The coda scene (with the ‘Time Lord Victorious’) admittedly goes some way to remedying that. (Also, as we think the first scene was our statutory twist, we’re not expecting another wringer.) Of course it refers back to ’Voyage of the Damned’, with Mr. Copper’s line “if you could decide who lives and dies, that would make you a monster.” (Somewhat presented as A Significant Line at the time, but at least not delivered by another bloody psychic.)
’THE END OF TIME’ (Parts 1 + 2)
(aka ‘the one where Russell T Davies started writing more like Russell T Davies than we had previously thought Russell T Davies capable’)
More than anything else in ’New Who’, this two parter succumbed to the lure of ’The Matrix’, throwing lots of crazy-sounding concepts and wild images at the
screen in such a hectic way that you don't really notice their not
joining up. In a way it was all summed up by an early line - "we see so much yet understand so little."The whole Donna subplot, for example, was pretty much superfluous.
At the same time, the Master replacing everyone with himself is Davies’ writing par excellence. It’s not just a dramatic cliffhanger, it’s quite a neat image of megalomania that he would literally rework every other person into his image. I guess the general idea is to establish the two rival kinds of megalomania, the Master wanting dominion and the Time Lords deciding to destroy what they couldn't control. But in terms of story logic it doesn't really make much sense - how exactly does it aid him, more than would taking over everybody?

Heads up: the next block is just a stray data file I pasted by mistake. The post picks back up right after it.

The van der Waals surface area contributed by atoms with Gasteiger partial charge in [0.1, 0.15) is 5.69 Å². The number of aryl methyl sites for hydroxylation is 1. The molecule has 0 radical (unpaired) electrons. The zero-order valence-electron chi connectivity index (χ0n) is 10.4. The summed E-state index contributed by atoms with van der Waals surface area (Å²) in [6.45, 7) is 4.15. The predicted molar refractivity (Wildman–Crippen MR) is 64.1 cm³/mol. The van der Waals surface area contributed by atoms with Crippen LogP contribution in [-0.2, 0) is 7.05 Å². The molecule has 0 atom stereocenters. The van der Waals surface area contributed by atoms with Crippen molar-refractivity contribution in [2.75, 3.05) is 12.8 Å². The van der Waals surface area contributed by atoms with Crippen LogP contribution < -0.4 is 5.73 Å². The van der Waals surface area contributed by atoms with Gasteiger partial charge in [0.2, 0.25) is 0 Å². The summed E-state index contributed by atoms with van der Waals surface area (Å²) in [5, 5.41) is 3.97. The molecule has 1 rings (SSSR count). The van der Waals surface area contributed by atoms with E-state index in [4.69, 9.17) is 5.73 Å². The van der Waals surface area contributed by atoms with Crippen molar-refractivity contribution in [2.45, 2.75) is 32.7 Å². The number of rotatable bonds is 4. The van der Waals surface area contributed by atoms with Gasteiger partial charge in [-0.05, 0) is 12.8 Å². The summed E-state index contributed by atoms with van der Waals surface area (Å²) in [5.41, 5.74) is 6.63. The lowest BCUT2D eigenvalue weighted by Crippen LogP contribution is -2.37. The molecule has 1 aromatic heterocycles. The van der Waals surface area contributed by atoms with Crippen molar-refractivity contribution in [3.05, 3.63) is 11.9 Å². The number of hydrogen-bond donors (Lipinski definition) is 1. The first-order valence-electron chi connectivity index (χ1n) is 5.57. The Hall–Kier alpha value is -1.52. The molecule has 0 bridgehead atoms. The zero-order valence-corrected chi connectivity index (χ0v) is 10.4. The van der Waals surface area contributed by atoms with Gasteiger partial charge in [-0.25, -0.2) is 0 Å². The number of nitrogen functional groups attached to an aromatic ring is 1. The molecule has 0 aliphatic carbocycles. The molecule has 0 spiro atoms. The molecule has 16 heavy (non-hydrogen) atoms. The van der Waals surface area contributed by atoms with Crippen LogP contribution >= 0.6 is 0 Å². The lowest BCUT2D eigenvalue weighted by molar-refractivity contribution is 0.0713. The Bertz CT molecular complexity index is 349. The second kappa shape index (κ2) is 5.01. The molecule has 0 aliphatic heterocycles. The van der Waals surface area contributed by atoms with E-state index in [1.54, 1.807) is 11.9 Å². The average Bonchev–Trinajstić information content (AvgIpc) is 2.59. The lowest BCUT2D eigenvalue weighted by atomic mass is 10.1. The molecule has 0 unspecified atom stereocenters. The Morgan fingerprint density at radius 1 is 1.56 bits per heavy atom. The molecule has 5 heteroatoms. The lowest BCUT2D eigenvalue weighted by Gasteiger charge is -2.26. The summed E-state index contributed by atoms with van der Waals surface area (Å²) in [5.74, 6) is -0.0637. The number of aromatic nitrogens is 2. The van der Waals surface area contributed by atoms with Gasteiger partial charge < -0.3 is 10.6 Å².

And once he’s stuck himself with that image, Davies, isn’t sure what to do with it – and in fact just reverses straight out again. The Master doesn't know the guard's been replaced when the guard is him? That'd take a fairly hefty no-prize to explain!
In general, having more developed three-dimensional characters, like a Doctor who can cry at the idea of his forthcoming death, fits poorly with "in one bound he was free"-style get-outs. ’The Matrix’ has ciphers for characters and intends nothing else. Can you ask the audience to buy into those emotional payoffs, then say “oh, it’s only sci fi, of course lots of it doesn’t make much sense”? Davies seems confused about what kind of thing he’s writing at quite a fundamental level.
But one thing which annoyed me was the theme of the Doctor's own megalomania, so heavily foreshadowed in ’Waters of Mars’, suddenly being so absent. Of course the Time Lord Victorious gets projected onto the Master, as the Doctor’s shadow. But it all feels like a cop-out from the idea that the Doctor himself might go baaaad. However, it is to some degree brought back in the end, and brought back fairly well, when the Doctor must sacrifice himself for the “not very important” Wilf.